Thanks for your comments Dick and we'll look forward to checking out the links and hopefully being able to follow up on some of the issues in our SRLC Afghanistan research programme. Thanks also for your comments, Tapas. I certainly take the point that action is needed and India is a great example of where some really exciting ground level work fighting corruption is happening. But I don't think that means that research isn't also needed. As well as documenting the impact of taxation (broadly defined) on livelihoods we hope that our work will eventually stimulate discussions about how initiatives to tax people more fairly could be taken forward. Your point on definitions and the types of payments poor people have to make is well taken. But our argument is that there are substantial grey areas between formal taxation and corruption and that understanding the full range of payments that people have to make to make a living, get their kids educated and stay healthy is what's important from the livelihoods perspective - whether the payments are labelled corruption, tax or somewhere in between.
Cris Cayon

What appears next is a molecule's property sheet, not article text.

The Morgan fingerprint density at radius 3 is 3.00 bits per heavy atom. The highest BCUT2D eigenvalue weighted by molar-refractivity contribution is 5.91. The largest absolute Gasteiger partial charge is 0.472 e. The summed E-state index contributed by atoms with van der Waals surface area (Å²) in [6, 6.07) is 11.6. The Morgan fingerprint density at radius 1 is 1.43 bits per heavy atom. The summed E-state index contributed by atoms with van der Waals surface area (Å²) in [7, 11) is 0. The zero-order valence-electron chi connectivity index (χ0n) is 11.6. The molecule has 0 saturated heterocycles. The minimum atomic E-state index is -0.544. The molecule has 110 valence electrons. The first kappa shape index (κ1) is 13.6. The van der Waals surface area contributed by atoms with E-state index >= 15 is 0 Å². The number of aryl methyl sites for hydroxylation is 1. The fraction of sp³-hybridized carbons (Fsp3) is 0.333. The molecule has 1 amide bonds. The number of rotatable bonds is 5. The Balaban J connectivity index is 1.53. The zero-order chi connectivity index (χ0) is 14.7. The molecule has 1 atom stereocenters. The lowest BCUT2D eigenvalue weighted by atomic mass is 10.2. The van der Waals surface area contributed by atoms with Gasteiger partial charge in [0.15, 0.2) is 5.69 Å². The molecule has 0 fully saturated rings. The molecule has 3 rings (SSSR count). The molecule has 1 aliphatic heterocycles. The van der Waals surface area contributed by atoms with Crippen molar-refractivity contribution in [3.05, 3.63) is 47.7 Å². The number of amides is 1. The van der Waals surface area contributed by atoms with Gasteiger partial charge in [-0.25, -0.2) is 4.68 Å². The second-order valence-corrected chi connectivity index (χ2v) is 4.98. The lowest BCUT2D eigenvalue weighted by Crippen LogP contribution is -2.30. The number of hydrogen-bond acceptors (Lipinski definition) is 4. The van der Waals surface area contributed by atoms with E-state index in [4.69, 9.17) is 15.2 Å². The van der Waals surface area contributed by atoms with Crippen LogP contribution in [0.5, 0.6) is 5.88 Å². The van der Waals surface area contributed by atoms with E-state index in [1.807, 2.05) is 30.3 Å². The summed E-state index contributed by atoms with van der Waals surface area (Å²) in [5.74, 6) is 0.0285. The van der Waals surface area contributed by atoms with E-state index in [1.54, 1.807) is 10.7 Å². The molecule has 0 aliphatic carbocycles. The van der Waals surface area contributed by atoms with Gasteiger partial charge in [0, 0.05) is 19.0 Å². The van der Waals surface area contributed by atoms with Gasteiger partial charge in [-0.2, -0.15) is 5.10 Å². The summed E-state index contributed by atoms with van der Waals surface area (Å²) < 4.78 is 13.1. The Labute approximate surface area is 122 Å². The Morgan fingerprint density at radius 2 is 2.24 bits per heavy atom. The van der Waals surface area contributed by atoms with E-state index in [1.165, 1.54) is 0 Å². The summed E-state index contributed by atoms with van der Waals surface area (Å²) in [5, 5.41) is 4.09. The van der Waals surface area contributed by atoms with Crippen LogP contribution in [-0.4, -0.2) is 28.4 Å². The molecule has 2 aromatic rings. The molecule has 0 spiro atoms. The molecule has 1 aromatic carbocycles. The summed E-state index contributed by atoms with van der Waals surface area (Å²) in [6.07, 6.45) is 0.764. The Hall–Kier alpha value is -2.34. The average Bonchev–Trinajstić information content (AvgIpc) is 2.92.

Paul, thank you for sharing this blog. I have yet to fully read your working paper on this. But, I just want to advance some few notes. While I do not fully subscribe to the use of the term informal taxation, I actually like the whole concept of 'couching' those collections somehow in that term because they allude to various nuances in governance arrangements in several contexts e.g. weaknesses in legitimate states, states lacking in legitimacy, proxy governing entities in areas of fragility. Obviously, too, while informal taxation is differentiated from those that are codified they still refer to some quid pro quo arrangements in terms of security provisions, speed in transactions, maintaining a status of a long line of livelihood beneficiaries at a person, family or community level. From a livelihood perspective, is it possible that 'informal' taxation actually helps 'formalize' informal livelihoods which in some cases may dis-incentivise people's attempt to engage in secure livelihoods? Another note that I'd like to make is that many 'informal taxes' emerge after 'regular' taxes are satisfied. This is where corruption might play a role, or lack of accountability and 'unprofessionalized' civil service structures exist (as in the case of governments-in-transitions, or aged government regimes operating almost in perpetuity). Some friends are involved In a recently launched book by International Alert (http://www.afrim.org.ph/news_page.php?nid=117#.UdvbtuCGndk), a set of innovative researches shed light on informal economies in Mindanao (south of Mindanao). May I invite you to look at their findings as their book might be helpful to you and your team. Your research here is important for Mindanao as we begin to look at new sub-national governance arrangements hopefully as a result of the peace negotiations between the Philippine Government and the Moro Islamic Liberation Front (MILF). All the best, Cris